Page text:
On September 10, 2001, the night before 9-11, I had discovered that my boyfriend was cheating on me. I was shattered. I felt so alone. All the hateful things that my abusive mother had ever said about me being unlovable and bringing out the worst in people seemed true.
I got very little sleep that night. Awake before sunrise, I decided to go to an early morning AA meeting at a nearby sobriety club. I hadn’t had an alcoholic drink in over eleven years at that point. But since my marriage had ended almost a year and a half before, I had been going to a lot of meetings to ensure that I didn’t start drinking again. My mistake, though, was dating someone I had met in AA. BIG mistake.
As I sat through the sunrise meeting, I was in so much emotional pain that I felt like I might be having a heart attack. I had heard of people dying from a broken heart, and I thought that was about to happen to me. I briefly considered going to the emergency room, but decided not to bother. I was too depressed to care.
When the meeting ended, one of my friends came over and asked if I was ok. I started crying and told him about my cheating boyfriend. My friend was empathetic. He told me he was going to have breakfast at the truck stop before going to work, and he asked me to join him.
I followed him in my car to the diner, where I sniffled and cried through a meal of scrambled eggs and French toast. At the end of the meal I went to the restroom. I still felt like I was about to have a heart attack, even more so after eating. I looked in the mirror, at how ugly my face looks when I cry. I felt like such a loser. I was in my late forties and I believed that no one had ever really loved me. (Today, I know that I was always loved by God. His love is more than enough for me! And today I have a wonderful husband, and a few precious loved ones, who also love me.)
I came out of the restroom and my friend told me that an airplane had just flown into the World Trade Center tower. There was a TV in the truck stop, over the cashier station. He had seen it on a news bulletin as he was paying the bill.
I followed him to the television and watched in horror as a jet flew into the tower. It had to be a terrible accident, I thought. It looked unreal, like something in a movie.
I said goodbye to my friend, then went out to my car and turned the key in the ignition. The radio came on and I heard a reporter say that a second jet airplane had flown into a second tower.
That’s when I knew it wasn’t an accident. Our country was under attack.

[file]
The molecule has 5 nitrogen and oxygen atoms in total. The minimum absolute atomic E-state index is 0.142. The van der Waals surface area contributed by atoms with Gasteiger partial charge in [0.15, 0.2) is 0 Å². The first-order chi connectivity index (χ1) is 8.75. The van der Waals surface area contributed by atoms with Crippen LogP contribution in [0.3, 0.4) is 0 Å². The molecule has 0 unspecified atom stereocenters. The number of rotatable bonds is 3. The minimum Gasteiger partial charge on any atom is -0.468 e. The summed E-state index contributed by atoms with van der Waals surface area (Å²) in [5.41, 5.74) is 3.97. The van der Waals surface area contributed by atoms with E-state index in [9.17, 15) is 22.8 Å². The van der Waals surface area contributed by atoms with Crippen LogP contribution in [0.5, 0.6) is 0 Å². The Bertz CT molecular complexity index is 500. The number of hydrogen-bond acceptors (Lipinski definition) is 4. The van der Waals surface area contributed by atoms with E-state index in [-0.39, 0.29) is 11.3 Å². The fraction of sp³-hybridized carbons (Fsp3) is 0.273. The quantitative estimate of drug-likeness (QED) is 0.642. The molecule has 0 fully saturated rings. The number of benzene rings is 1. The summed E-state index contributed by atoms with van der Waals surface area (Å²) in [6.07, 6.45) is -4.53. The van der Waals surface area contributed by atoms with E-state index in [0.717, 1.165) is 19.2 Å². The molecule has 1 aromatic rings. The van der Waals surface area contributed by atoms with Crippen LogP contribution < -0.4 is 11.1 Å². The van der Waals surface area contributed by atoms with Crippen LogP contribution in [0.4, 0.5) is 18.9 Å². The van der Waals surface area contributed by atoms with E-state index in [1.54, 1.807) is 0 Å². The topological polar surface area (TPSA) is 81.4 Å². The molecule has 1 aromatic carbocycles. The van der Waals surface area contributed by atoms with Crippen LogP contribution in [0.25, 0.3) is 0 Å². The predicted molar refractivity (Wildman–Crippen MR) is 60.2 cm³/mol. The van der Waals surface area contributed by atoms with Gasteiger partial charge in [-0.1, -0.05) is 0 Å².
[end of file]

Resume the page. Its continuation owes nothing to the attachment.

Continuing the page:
Suddenly, my boyfriend problems did not matter any more. The pain in my chest was instantly gone. My thoughts flew to my children and grandchildren. What was going to happen to them? Would my twenty-year-old son follow in his dad’s footsteps now, and join the military? If our country went to war, would my son be drafted?
Instead of driving to my lonely apartment, I drove to my son’s workplace. On the way there, I heard the report of a jet airplane hitting the Pentagon. My family and I were living in southeastern Pennsylvania at the time. New York City was a few hours to our north. Washington DC was about eighty miles to our south.
As I pulled into the parking lot of the TJ Maxx store where my son worked, I heard the news bulletin about a fourth jet crashing in western Pennsylvania.
Our country was under attack, and we were surrounded!
*UPDATE added 9/12/2016: For some reason, right after I wrote this 9-11 post last night, my daughter in Washington sent me a text asking me to send her the pictures I took of the supercell we had here in June 2012, a storm that produced softball-sized hail and destroyed all of the roofs in our town. I sent her those, and also sent a picture I took of a mesocyclone we had here in May of last year. Finally, I sent my daughter the link to a YouTube video, done by professional storm chaser Reed Timmer, of our 2012 supercell. I sent a message with the video, explaining that three of the big grain silos you can see in the video, located just 1/4 mile from our house, blew down two days after Christmas last year, during the Goliath blizzard.
By the time I had gone through all those disaster pictures, all of which were taken here in eastern New Mexico, where my husband and I live… I went to bed expecting to be blown up or blown away at any second!!!
But… whether I live or die, my trust today is in the Lord Jesus Christ.
(Comments here are closed, please visit the original blog that inspired this post above. Thanks for stopping by and God bless.)
Not too long ago, one of my regular readers spoke of seeing a bunch of military tanks practicing for a martial law takeover. In America, I am hearing of an increasing number of incidents like this. I try to avoid the news, but there’s an increasing and unavoidable sense of panic that our nation may be on the brink of a removal of all our freedoms as martial law becomes the norm rather than the exception. It’s very frightening.
But what I really want to talk about is the feeling of unreality and dissociation that accompanies seeing something like what my reader did. She said when she saw the tanks, she felt as if she was dreaming. It didn’t seem real…
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